Evaluation of the immunogenicity of a recombinant glycoprotein-based Chandipura vaccine in combination with commercially available DPT vaccine

Hepatitis Division, National Institute of Virology, Microbiological Containment Complex, Sus Road, Pashan, Pune 411021, India.
Vaccine (Impact Factor: 3.62). 12/2009; 28(6):1463-7. DOI: 10.1016/j.vaccine.2009.11.072
Source: PubMed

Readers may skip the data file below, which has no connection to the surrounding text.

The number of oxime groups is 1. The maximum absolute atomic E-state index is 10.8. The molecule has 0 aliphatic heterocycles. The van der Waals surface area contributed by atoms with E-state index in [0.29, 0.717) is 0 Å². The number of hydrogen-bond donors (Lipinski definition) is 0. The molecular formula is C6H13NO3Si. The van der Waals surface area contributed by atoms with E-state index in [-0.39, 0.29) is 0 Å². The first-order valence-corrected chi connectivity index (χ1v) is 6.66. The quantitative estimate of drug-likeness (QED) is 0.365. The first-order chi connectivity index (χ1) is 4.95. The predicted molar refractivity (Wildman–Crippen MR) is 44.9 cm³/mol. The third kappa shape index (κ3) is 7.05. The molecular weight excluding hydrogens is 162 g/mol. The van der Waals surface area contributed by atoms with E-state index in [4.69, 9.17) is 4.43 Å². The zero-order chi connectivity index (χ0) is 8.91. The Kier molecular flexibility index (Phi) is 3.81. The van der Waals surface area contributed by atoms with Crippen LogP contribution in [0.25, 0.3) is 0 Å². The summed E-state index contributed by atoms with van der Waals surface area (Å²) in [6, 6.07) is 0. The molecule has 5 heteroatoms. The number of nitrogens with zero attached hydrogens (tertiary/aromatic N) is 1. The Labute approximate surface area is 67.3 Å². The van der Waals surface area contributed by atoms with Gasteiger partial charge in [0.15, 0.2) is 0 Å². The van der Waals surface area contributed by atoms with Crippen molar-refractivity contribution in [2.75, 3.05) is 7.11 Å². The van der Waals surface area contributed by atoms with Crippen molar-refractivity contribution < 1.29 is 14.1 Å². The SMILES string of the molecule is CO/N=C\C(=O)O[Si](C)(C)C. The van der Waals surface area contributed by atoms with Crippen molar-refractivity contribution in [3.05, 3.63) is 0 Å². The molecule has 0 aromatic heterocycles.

Chandipura virus (CHPV) belongs to family Rhabdovoridae and has emerged as an encephalitis causing pathogen with high mortality among pediatric population from three Indian states. The recombinant glycoprotein (rGp) was shown to be an excellent vaccine candidate as evaluated in a murine model. As the disease is predominantly rural, to ensure maximum coverage for Chandipura vaccine, an attempt was made to evaluate combination of rGp and a commercially available DPT vaccine (CHP-DPT). When CHP-DPT was used for immunization of mice, 90% seroconversion against rGp with high antibody titers (1:1200 by ELISA and 1:320 by neutralization test) was observed and did not differ from mice immunized with rGp alone (P>0.05). Similarly seroconversions and antibody titers against DPT were comparable in mice immunized with DPT alone or in combination with rGp. Seroconversions and antibody titers ranged from 90 to 100% and 1:1200 to 1:2400 respectively. Intracerebral challenge with homologous CHPV strain resulted in 90% survival in rGp alone and CHP-DPT groups. Lymphocyte proliferative responses were also comparable. Thus, neither components of the candidate combination vaccine inhibited immune response to the other component. Substantial decrease of CHPV RNA and absence of histopathological changes in the brains of surviving immunized mice after challenge than the unimmunized controls further confirm efficacy of the vaccine even after intracerebral challenge. In conclusion, a combination vaccine seems feasible for use in a restricted area where the disease is endemic and should be subjected to additional studies required for future use in humans.

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